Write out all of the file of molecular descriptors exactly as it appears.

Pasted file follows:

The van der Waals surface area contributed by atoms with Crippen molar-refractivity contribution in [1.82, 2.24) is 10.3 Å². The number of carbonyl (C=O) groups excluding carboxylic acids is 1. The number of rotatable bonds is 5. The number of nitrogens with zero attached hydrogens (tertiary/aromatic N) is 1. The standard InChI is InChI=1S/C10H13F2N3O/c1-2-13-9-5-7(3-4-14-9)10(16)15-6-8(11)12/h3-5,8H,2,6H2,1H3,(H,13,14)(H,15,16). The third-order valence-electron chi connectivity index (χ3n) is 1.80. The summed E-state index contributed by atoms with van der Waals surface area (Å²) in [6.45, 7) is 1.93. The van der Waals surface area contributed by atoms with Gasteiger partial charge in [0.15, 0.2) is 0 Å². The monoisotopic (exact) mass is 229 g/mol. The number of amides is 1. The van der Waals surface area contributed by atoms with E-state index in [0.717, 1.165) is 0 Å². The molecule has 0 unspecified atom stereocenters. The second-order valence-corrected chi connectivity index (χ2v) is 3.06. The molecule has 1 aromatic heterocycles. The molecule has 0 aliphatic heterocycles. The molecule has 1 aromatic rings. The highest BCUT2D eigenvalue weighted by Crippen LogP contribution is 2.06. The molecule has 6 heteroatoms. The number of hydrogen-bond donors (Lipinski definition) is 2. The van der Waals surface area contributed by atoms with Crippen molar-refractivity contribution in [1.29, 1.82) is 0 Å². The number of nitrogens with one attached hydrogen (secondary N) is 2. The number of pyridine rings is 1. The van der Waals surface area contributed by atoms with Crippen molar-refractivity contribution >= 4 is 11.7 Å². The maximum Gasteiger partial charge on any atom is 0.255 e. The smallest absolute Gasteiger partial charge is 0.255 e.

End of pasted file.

The van der Waals surface area contributed by atoms with Crippen molar-refractivity contribution in [1.82, 2.24) is 10.3 Å². The number of carbonyl (C=O) groups excluding carboxylic acids is 1. The number of rotatable bonds is 5. The number of nitrogens with zero attached hydrogens (tertiary/aromatic N) is 1. The standard InChI is InChI=1S/C10H13F2N3O/c1-2-13-9-5-7(3-4-14-9)10(16)15-6-8(11)12/h3-5,8H,2,6H2,1H3,(H,13,14)(H,15,16). The third-order valence-electron chi connectivity index (χ3n) is 1.80. The summed E-state index contributed by atoms with van der Waals surface area (Å²) in [6.45, 7) is 1.93. The van der Waals surface area contributed by atoms with Gasteiger partial charge in [0.15, 0.2) is 0 Å². The monoisotopic (exact) mass is 229 g/mol. The number of amides is 1. The van der Waals surface area contributed by atoms with E-state index in [0.717, 1.165) is 0 Å². The molecule has 0 unspecified atom stereocenters. The second-order valence-corrected chi connectivity index (χ2v) is 3.06. The molecule has 1 aromatic heterocycles. The molecule has 0 aliphatic heterocycles. The molecule has 1 aromatic rings. The highest BCUT2D eigenvalue weighted by Crippen LogP contribution is 2.06. The molecule has 6 heteroatoms. The number of hydrogen-bond donors (Lipinski definition) is 2. The van der Waals surface area contributed by atoms with Crippen molar-refractivity contribution in [1.29, 1.82) is 0 Å². The number of nitrogens with one attached hydrogen (secondary N) is 2. The number of pyridine rings is 1. The van der Waals surface area contributed by atoms with Crippen molar-refractivity contribution >= 4 is 11.7 Å². The maximum Gasteiger partial charge on any atom is 0.255 e. The smallest absolute Gasteiger partial charge is 0.255 e.